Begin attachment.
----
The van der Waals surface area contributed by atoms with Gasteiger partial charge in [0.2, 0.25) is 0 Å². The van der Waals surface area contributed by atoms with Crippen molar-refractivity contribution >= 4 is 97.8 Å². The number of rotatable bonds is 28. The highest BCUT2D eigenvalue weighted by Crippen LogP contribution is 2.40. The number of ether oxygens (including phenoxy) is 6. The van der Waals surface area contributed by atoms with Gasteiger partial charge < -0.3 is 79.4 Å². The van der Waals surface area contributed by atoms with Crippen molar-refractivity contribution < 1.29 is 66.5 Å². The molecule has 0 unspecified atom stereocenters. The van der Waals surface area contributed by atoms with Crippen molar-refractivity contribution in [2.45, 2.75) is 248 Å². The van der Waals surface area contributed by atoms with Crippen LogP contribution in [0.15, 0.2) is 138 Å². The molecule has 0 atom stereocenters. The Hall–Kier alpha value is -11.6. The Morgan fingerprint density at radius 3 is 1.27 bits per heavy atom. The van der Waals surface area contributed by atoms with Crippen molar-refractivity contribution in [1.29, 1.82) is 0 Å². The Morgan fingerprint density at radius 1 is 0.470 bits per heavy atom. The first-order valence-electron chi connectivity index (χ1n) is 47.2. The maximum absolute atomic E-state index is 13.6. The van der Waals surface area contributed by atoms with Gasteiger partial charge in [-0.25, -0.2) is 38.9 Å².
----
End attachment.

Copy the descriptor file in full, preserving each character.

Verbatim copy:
The van der Waals surface area contributed by atoms with Gasteiger partial charge in [0.2, 0.25) is 0 Å². The van der Waals surface area contributed by atoms with Crippen molar-refractivity contribution >= 4 is 97.8 Å². The number of rotatable bonds is 28. The highest BCUT2D eigenvalue weighted by Crippen LogP contribution is 2.40. The number of ether oxygens (including phenoxy) is 6. The van der Waals surface area contributed by atoms with Gasteiger partial charge < -0.3 is 79.4 Å². The van der Waals surface area contributed by atoms with Crippen molar-refractivity contribution < 1.29 is 66.5 Å². The molecule has 0 unspecified atom stereocenters. The van der Waals surface area contributed by atoms with Crippen molar-refractivity contribution in [2.45, 2.75) is 248 Å². The van der Waals surface area contributed by atoms with Crippen LogP contribution in [0.15, 0.2) is 138 Å². The molecule has 0 atom stereocenters. The Hall–Kier alpha value is -11.6. The Morgan fingerprint density at radius 3 is 1.27 bits per heavy atom. The van der Waals surface area contributed by atoms with Crippen molar-refractivity contribution in [1.29, 1.82) is 0 Å². The Morgan fingerprint density at radius 1 is 0.470 bits per heavy atom. The first-order valence-electron chi connectivity index (χ1n) is 47.2. The maximum absolute atomic E-state index is 13.6. The van der Waals surface area contributed by atoms with Gasteiger partial charge in [-0.25, -0.2) is 38.9 Å².